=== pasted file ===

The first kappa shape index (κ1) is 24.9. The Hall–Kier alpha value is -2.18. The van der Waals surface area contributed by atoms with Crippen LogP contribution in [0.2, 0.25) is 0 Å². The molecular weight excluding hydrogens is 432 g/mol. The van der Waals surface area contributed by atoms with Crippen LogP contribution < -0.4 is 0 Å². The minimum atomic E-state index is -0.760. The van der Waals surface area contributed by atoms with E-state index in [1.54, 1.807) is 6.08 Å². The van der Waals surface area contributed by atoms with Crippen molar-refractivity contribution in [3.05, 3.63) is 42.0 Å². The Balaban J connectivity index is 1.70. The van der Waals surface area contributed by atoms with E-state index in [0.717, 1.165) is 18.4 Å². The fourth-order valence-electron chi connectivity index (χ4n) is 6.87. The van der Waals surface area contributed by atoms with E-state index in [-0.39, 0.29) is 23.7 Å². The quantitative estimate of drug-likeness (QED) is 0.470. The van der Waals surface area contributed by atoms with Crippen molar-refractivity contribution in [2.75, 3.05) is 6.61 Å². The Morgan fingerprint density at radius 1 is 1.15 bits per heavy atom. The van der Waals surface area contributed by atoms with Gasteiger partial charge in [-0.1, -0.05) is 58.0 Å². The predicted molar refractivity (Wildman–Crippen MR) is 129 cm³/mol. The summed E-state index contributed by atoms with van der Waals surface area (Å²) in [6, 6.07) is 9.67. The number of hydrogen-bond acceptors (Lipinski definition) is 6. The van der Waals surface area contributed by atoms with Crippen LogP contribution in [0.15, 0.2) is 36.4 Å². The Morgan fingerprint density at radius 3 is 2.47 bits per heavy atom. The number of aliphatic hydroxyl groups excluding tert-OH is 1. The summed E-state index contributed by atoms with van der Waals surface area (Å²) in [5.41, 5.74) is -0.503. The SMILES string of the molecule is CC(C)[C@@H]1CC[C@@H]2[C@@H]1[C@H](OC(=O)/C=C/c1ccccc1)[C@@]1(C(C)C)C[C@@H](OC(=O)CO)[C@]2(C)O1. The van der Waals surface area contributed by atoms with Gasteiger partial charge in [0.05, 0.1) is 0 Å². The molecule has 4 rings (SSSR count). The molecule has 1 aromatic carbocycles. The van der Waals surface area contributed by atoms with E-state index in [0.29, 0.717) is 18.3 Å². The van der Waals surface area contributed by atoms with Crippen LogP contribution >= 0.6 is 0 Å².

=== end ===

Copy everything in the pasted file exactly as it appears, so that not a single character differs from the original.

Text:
The first kappa shape index (κ1) is 24.9. The Hall–Kier alpha value is -2.18. The van der Waals surface area contributed by atoms with Crippen LogP contribution in [0.2, 0.25) is 0 Å². The molecular weight excluding hydrogens is 432 g/mol. The van der Waals surface area contributed by atoms with Crippen LogP contribution < -0.4 is 0 Å². The minimum atomic E-state index is -0.760. The van der Waals surface area contributed by atoms with E-state index in [1.54, 1.807) is 6.08 Å². The van der Waals surface area contributed by atoms with Crippen molar-refractivity contribution in [3.05, 3.63) is 42.0 Å². The Balaban J connectivity index is 1.70. The van der Waals surface area contributed by atoms with E-state index in [0.717, 1.165) is 18.4 Å². The fourth-order valence-electron chi connectivity index (χ4n) is 6.87. The van der Waals surface area contributed by atoms with E-state index in [-0.39, 0.29) is 23.7 Å². The quantitative estimate of drug-likeness (QED) is 0.470. The van der Waals surface area contributed by atoms with Crippen molar-refractivity contribution in [2.75, 3.05) is 6.61 Å². The Morgan fingerprint density at radius 1 is 1.15 bits per heavy atom. The van der Waals surface area contributed by atoms with Gasteiger partial charge in [-0.1, -0.05) is 58.0 Å². The predicted molar refractivity (Wildman–Crippen MR) is 129 cm³/mol. The summed E-state index contributed by atoms with van der Waals surface area (Å²) in [6, 6.07) is 9.67. The number of hydrogen-bond acceptors (Lipinski definition) is 6. The van der Waals surface area contributed by atoms with Crippen LogP contribution in [0.15, 0.2) is 36.4 Å². The Morgan fingerprint density at radius 3 is 2.47 bits per heavy atom. The number of aliphatic hydroxyl groups excluding tert-OH is 1. The summed E-state index contributed by atoms with van der Waals surface area (Å²) in [5.41, 5.74) is -0.503. The SMILES string of the molecule is CC(C)[C@@H]1CC[C@@H]2[C@@H]1[C@H](OC(=O)/C=C/c1ccccc1)[C@@]1(C(C)C)C[C@@H](OC(=O)CO)[C@]2(C)O1. The van der Waals surface area contributed by atoms with Gasteiger partial charge in [0.05, 0.1) is 0 Å². The molecule has 4 rings (SSSR count). The molecule has 1 aromatic carbocycles. The van der Waals surface area contributed by atoms with E-state index in [0.29, 0.717) is 18.3 Å². The van der Waals surface area contributed by atoms with Crippen LogP contribution >= 0.6 is 0 Å².